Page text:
Position SUL

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Duration: 8:27

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More people are using Position SUL as a default ready position, though Rob Pincus sees it as a specialty version of the high compressed ready position. He explains why by demonstrating both positions.

If you’re not familiar with the high compressed ready position for handgun training, practice and defensive use, Rob gives a good, clear demonstration of it while detailing where every part of the body should be as the gun is drawn from the holster.

The main difference with Position SUL is that the gun is pointed down, just in front of your toes, not pointed directly in front of you equal with or slightly below your line of sight as in the high compressed ready.

Position SUL is congruent with appendix carry because as you draw the gun up to the holster, you’re basically in Position SUL. The obvious advantage of Position SUL is that you’re not pointing the muzzle at other people.

HISTORY OF POSITION SUL

Position SUL was originally developed in Brazil by Alan Brosnan and Max Joseph of TFTT and TEES specifically for close-quarters high-threat environments for maximum retention of the gun without being in a threatening posture while around people and potentially for extended periods of time. Examples of when Position SUL is appropriate include moving through congested urban environments or watching many subjects and suspects being searched and processed or released.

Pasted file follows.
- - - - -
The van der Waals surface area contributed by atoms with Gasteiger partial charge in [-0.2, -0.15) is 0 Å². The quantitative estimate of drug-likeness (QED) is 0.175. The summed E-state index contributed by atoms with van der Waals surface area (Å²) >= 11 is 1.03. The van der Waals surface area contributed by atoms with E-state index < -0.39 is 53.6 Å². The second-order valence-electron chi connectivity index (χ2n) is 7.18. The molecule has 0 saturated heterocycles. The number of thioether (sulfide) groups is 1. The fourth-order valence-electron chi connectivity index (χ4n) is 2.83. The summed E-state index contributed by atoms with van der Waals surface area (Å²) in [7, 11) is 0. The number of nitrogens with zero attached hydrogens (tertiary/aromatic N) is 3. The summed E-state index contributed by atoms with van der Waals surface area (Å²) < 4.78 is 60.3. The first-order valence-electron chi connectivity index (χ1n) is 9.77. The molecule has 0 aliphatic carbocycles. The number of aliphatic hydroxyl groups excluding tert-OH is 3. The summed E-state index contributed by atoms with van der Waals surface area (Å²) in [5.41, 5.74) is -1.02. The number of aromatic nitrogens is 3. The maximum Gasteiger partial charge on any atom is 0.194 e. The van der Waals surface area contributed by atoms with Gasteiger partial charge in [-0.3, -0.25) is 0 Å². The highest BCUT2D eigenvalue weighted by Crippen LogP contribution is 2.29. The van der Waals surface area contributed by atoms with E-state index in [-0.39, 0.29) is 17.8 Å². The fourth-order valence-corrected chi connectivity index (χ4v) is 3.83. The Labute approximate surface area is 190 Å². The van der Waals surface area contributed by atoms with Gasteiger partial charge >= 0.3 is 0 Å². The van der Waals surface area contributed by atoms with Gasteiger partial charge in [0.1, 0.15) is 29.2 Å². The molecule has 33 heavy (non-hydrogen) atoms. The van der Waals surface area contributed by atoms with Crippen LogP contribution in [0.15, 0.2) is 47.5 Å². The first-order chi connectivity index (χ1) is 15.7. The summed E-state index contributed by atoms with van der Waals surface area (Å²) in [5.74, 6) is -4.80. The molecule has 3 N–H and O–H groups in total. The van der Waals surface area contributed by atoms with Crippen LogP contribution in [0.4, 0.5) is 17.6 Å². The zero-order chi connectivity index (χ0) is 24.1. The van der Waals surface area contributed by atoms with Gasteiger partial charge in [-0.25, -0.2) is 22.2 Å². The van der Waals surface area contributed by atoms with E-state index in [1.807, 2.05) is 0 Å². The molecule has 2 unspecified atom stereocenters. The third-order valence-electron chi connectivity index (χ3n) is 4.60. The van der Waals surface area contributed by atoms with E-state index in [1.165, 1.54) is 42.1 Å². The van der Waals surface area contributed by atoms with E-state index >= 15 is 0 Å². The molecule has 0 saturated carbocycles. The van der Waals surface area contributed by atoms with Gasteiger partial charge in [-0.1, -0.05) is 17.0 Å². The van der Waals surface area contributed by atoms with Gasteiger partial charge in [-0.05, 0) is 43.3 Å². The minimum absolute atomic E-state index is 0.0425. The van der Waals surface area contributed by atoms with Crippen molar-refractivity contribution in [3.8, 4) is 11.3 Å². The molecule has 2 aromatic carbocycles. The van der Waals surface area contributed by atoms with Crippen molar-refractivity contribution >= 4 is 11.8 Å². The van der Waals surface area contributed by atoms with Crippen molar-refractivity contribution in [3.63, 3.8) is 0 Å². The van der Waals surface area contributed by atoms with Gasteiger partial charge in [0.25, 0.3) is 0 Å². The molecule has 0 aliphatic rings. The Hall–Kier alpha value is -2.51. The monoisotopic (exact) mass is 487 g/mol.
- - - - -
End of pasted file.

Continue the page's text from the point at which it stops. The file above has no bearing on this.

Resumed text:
Position SUL is an extended ready position that is non-threatening, offers good weapon retention and awareness if anybody tries to get to the gun, and it keeps the gun pointed in a safe direction. It’s pointed in front of your feet but down at the ground, so neither any part of your body nor anyone else’s body is being covered by the gun. It’s an excellent ready position for those employed in executive protection.

WHEN TO USE POSITION SUL

But in general, Rob prefers to teach Position SUL as an extension of the high compressed ready position for special circumstances — when in a crowd, with people around him, or when training to work with someone else, such as in two-person armed defense. It’s also an appropriate position for home defense, when searching the home or looking for your kids.